Mortgage Contingency Clauses

Dated: 11/30/2018

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Most real estate contracts include contingency clauses. These are statements indicating the sale is conditional on something else happening. One of the most common contingencies is for a mortgage. The mortgage contingency will specify a mutually agreed upon amount of time during which the buyer will apply for financing and the loan will be underwritten. In a competitive market, buyers may choose to waive some contingencies, including the financing contingency, to make an offer more appealing to the seller.

Alex Monticello explains below why it is beneficial to waive the mortgage contingency.

https://www.youtube.com/watch?v=5CyvKuTPz34

Alex explains, "When we have a client who is eminently qualified, one of the ways we can strengthen the offer, is to waive the mortgage contingency. It allows us to put our offer on par with a cash offer."

Waiving contingencies can present more risk than a buyer cares to take on. If you waive the financing contingency and your lender doesn’t approve your loan for the price of the home, you have to make up the difference in cash or walk away and lose your earnest money deposit - or more if the sellers decide to sue.

Alex says, "For some buyers the mortgage contingency is important and it provides an extra layer of protection. But for a buyer who is eminently qualified, we've found that waiving the mortgage contingency can put their offer on par with a cash offer and increase the chances that they ultimately prevail in a multiple offer situation."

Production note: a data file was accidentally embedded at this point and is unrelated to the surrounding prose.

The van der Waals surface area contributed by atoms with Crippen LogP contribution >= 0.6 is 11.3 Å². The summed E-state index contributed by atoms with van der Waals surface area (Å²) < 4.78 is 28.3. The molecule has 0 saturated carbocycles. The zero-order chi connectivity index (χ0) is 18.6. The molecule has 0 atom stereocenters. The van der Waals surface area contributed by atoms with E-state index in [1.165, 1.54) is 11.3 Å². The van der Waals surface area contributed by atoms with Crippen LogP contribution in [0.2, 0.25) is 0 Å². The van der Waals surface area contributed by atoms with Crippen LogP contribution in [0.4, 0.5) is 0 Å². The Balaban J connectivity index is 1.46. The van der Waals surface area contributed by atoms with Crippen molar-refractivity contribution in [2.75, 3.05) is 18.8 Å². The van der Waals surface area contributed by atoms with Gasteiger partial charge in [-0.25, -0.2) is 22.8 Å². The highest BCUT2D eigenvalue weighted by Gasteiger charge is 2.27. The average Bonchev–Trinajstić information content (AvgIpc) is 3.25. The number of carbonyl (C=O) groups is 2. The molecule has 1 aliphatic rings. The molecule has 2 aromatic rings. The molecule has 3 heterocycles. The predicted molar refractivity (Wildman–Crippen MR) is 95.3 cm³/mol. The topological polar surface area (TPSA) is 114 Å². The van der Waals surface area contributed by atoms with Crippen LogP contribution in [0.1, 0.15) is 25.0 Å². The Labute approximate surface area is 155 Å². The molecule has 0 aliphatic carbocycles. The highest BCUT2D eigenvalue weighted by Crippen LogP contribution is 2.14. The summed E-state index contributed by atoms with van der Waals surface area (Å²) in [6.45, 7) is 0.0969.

If you choose to waive the mortgage contingency you can minimize the risk in the following ways:

  • Have a long talk with your loan officer. Make sure you have a very clear picture of your finances, including your credit score.

  • Have enough money in reserve. If your credit score dips or you deplete your cash assets between the time you apply for the loan and your closing, that’s enough to get you rejected for a loan.

  • Do not go buy a car. Or a boat. Or furniture. Do not charge anything until closing – and definitely don’t open up a new credit card. These things will all cause your debt to change and you could risk not getting a mortgage.

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Alexander Monticello Esq.

Alexander is a New York State licensed real estate broker and New York State licensed attorney. A life long upstate New Yorker, Alexander has lived and worked in the Capital Region since 2005. He has ....

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